Why write about this?
I once worked with a colleague1, and he didn’t know there was a difference between Policy-Routing and Routing-Policy. Given his senior position, I was surprised at the initial confusion this created as we collaborated with a vendor. His view was both concepts of Routing-Policy and Policy-Routing had the same meaning, that being of Routing-Policy.
Policy-Routing is not the same thing as Routing-Policy. They are distinctly different approaches to manipulate packet flow.
The concepts in short
Policy-Routing is making a forwarding decision based upon the IP header attributes. It does not use routing protocols2.
The Policy-Based Routing feature is a process whereby a device puts packets through a route map before routing the packets. The route map determines which packets are routed next to which device. Policy-based routing is a more flexible mechanism for routing packets than destination routing.https://www.cisco.com/c/en/us/td/docs/ios-xml/ios/iproute_pi/configuration/xe-3e/iri-xe-3e-book/iri-pbr.html
Policy-based routing (PBR) is a technique that forwards and routes data packets based on policies or filters. Network administrators can selectively apply policies based on specific parameters such as source and destination IP address, source or destination port, traffic type, protocols, access list, packet size, or other criteria and then route the packets on user-defined routes.https://www.juniper.net/us/en/research-topics/what-is-policy-based-routing.html
Routing-Policy is making a forwarding decision based upon routing protocol attributes.
A routing policy instructs the router to inspect routes, filter them, and potentially modify their attributes as they are accepted from a peer, advertised to a peer, or redistributed from one routing protocol to another.https://www.cisco.com/c/en/us/td/docs/routers/asr9000/software/asr9k-r7-6/routing/configuration/guide/b-routing-cg-asr9000-76x/implementing-routing-policy.html
Routing policies allow you to control the routing information between the routing protocols and the routing tables and between the routing tables and the forwarding table.https://www.juniper.net/documentation/us/en/software/junos/routing-policy/index.html
How does Cisco refer to these concepts?
Cisco refers to Policy-Routing by several names
- PBR (Policy Based Routing)
- ePBR (Enhanced Policy Based Routing)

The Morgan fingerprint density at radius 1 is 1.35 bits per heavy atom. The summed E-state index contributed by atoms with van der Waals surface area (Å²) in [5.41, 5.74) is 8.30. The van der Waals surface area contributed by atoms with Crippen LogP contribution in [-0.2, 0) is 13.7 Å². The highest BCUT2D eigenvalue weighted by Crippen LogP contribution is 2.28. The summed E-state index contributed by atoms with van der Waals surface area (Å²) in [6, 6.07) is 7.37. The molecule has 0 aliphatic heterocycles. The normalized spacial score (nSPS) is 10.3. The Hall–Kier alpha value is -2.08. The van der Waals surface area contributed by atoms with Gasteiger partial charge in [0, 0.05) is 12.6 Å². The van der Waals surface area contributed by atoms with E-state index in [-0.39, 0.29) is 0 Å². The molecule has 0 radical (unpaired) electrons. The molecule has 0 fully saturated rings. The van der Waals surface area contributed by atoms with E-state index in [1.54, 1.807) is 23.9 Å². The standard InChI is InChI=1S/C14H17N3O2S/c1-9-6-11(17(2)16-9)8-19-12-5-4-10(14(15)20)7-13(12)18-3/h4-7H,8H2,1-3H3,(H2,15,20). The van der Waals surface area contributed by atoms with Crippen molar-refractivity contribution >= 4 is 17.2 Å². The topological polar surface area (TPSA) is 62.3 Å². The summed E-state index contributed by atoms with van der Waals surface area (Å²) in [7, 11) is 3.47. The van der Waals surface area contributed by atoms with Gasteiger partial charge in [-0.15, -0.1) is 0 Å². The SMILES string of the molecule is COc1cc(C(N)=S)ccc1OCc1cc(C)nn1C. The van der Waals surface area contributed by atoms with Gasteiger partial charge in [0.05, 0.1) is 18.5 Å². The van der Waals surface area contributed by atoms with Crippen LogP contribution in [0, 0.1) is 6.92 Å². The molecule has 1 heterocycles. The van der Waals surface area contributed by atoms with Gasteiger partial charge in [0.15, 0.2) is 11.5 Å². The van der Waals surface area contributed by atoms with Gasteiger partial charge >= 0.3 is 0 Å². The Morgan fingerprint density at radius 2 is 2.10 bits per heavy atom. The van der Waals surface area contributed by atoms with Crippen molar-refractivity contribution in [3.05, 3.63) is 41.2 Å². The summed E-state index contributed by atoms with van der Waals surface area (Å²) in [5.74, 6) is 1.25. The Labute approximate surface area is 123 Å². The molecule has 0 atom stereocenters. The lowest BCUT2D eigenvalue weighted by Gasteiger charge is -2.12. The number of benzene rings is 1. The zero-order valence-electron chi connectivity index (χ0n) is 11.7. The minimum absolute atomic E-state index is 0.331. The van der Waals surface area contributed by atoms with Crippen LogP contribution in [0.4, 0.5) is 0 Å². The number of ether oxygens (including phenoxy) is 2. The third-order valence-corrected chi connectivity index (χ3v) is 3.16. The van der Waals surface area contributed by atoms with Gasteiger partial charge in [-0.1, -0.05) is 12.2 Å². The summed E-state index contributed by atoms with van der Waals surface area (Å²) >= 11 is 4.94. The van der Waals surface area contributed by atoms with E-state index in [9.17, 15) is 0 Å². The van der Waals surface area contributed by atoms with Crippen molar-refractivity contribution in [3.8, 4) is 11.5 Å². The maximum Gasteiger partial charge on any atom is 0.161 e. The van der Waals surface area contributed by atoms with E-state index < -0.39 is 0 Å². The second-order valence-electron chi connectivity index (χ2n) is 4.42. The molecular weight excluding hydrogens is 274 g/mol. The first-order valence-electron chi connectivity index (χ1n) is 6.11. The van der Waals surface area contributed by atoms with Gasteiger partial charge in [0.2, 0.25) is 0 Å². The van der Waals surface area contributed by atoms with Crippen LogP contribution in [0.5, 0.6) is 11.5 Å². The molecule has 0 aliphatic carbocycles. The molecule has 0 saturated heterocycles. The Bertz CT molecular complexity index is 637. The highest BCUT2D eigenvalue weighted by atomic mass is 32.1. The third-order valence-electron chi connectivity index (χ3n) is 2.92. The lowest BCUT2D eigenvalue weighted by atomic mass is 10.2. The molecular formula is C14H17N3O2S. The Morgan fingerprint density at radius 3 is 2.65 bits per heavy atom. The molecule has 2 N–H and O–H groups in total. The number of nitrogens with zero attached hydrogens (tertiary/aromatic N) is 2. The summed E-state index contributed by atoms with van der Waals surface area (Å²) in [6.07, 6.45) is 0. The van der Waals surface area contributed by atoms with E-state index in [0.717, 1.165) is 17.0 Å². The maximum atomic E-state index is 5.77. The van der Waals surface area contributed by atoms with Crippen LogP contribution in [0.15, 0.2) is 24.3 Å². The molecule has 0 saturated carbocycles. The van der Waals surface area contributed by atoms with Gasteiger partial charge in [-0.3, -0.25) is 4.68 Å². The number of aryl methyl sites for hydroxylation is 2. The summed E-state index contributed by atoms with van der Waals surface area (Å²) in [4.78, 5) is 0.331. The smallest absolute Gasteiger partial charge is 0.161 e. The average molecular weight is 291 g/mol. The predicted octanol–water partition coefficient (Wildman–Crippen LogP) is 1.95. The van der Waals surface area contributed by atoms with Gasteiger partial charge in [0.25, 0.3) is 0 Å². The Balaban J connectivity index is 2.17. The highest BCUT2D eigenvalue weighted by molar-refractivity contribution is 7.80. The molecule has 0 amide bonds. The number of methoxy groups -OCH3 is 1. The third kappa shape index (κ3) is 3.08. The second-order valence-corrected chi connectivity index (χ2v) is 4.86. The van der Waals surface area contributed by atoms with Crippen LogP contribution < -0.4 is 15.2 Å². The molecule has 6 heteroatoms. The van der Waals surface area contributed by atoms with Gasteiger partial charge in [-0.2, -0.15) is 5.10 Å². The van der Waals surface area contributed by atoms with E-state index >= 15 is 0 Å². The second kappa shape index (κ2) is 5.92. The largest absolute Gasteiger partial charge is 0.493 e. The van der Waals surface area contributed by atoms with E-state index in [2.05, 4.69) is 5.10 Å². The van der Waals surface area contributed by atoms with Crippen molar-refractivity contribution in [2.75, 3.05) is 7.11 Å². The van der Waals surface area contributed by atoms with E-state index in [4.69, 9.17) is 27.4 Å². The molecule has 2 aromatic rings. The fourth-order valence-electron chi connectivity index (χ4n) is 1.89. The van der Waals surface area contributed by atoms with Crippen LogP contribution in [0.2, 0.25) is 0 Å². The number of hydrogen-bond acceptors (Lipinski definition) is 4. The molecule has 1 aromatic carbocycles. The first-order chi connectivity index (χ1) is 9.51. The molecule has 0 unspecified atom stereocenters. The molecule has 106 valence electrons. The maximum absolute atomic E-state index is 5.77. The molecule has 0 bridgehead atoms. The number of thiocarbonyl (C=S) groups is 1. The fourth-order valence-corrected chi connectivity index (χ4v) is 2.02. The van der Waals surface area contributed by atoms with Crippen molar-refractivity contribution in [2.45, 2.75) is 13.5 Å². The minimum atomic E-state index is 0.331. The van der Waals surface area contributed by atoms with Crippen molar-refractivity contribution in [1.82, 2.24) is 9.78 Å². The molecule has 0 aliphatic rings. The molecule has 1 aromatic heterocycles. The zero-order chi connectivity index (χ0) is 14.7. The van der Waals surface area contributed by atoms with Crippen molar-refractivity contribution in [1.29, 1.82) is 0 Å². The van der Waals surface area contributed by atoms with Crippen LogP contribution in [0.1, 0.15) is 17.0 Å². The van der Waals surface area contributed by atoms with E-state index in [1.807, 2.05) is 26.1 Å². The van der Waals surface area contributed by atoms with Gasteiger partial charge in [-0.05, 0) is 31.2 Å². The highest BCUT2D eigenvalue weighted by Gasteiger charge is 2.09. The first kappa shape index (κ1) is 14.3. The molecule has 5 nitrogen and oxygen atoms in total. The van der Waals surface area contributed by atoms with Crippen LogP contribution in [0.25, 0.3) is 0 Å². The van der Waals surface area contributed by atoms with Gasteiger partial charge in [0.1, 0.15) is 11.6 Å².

- ABF (ACL Based Forwarding)
I’ve only linked to the PBR docs below.
Operating system references
- IOS-XE: https://www.cisco.com/c/en/us/td/docs/ios-xml/ios/iproute_pi/configuration/xe-3e/iri-xe-3e-book/iri-pbr.html
- IOS-XR: https://www.cisco.com/c/en/us/td/docs/routers/asr9000/software/asr9k-r7-6/b-ip-addresses-cg-asr9000-76x/Implementing-policy-based-routing.html
- NX-OS: https://www.cisco.com/c/en/us/td/docs/switches/datacenter/nexus9000/sw/93x/unicast/configuration/guide/b-cisco-nexus-9000-series-nx-os-unicast-routing-configuration-guide-93x/b-cisco-nexus-9000-series-nx-os-unicast-routing-configuration-guide-93x_chapter_010001.html
The following table illustrates the match/set criteria that is supported by ABF, ePBR/Flowspec, and PBR:
- IOS-XE: https://www.cisco.com/c/en/us/td/docs/ios-xml/ios/iproute_bgp/configuration/xe-3e/irg-iproute-bgp-xe-3e-book/irg-bgp4.html
- IOS-XR: https://www.cisco.com/c/en/us/td/docs/routers/asr9000/software/asr9k-r7-6/routing/configuration/guide/b-routing-cg-asr9000-76x/implementing-routing-policy.html
- NX-OS: https://www.cisco.com/c/en/us/td/docs/switches/datacenter/nexus9000/sw/93x/unicast/configuration/guide/b-cisco-nexus-9000-series-nx-os-unicast-routing-configuration-guide-93x/m-n9k-configuring-route-policy-manager-93x.html#topic_BC12066193F94420A40BF34D8D86A81D
How does Juniper refer to these concepts?
Juniper refers to Policy-Routing by several names
- FBF (Filter Based Forwarding)
- APBR (Advanced policy-based routing)
JUNOS: Filter Based Forwarding (FBF) https://www.juniper.net/documentation/us/en/software/junos/routing-policy/topics/concept/firewall-filter-option-filter-based-forwarding-overview.html
For IPv4 or IPv6 traffic only, you can use stateless firewall filters in conjunction with forwarding classes and routing instances to control how packets travel in a network. This is called filter-based forwarding (FBF).Filters That Classify Packets or Direct Them to Routing Instances
JUNOS: Advanced Policy-Based Routing
Advanced policy-based routing (APBR) also known as application-based routing, a new addition to Juniper Networks suite, provides the ability to forward traffic based on applications.https://www.juniper.net/documentation/us/en/software/junos/application-identification/topics/topic-map/security-application-advanced-policy-based-routing.html
How does Linux refer to these concepts?
The following is used by Linux to enable policy based routing. The software package used is called iproute2. The CLI command tool is called
- Policy routing table
- Policy routing rule
Red Hat Enterprise 7 example4: https://access.redhat.com/documentation/en-us/red_hat_enterprise_linux/7/html/networking_guide/configuring-policy-based-routing-to-define-alternative-routes
Online reference book for Linux policy routing, http://www.policyrouting.org/PolicyRoutingBook/ONLINE/TOC.html
Footnotes and Sources
- This colleague was from a different team and not someone I worked with every day.[↩]
- Not to be confused with Segment Routing. https://www.cisco.com/c/en/us/solutions/segment-routing.html[↩]
- at first this example uses the
nmclicommand and further down uses the